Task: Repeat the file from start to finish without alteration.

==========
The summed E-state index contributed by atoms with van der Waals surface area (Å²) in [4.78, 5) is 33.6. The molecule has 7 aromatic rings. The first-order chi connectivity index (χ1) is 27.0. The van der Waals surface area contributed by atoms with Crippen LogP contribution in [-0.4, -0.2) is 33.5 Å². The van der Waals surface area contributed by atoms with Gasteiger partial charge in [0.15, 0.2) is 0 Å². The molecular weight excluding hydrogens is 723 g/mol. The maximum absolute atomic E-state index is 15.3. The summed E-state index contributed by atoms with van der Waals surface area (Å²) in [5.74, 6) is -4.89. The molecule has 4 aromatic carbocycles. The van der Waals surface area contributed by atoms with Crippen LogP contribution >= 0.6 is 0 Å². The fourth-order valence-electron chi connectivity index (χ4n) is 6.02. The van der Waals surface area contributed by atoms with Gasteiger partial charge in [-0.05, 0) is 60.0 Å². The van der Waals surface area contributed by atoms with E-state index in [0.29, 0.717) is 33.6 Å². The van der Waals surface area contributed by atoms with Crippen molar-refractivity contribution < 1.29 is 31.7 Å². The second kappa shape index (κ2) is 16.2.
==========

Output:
The summed E-state index contributed by atoms with van der Waals surface area (Å²) in [4.78, 5) is 33.6. The molecule has 7 aromatic rings. The first-order chi connectivity index (χ1) is 27.0. The van der Waals surface area contributed by atoms with Crippen LogP contribution in [-0.4, -0.2) is 33.5 Å². The van der Waals surface area contributed by atoms with Gasteiger partial charge in [0.15, 0.2) is 0 Å². The molecular weight excluding hydrogens is 723 g/mol. The maximum absolute atomic E-state index is 15.3. The summed E-state index contributed by atoms with van der Waals surface area (Å²) in [5.74, 6) is -4.89. The molecule has 4 aromatic carbocycles. The van der Waals surface area contributed by atoms with Crippen LogP contribution >= 0.6 is 0 Å². The fourth-order valence-electron chi connectivity index (χ4n) is 6.02. The van der Waals surface area contributed by atoms with Gasteiger partial charge in [-0.05, 0) is 60.0 Å². The van der Waals surface area contributed by atoms with E-state index in [0.29, 0.717) is 33.6 Å². The van der Waals surface area contributed by atoms with Crippen molar-refractivity contribution < 1.29 is 31.7 Å². The second kappa shape index (κ2) is 16.2.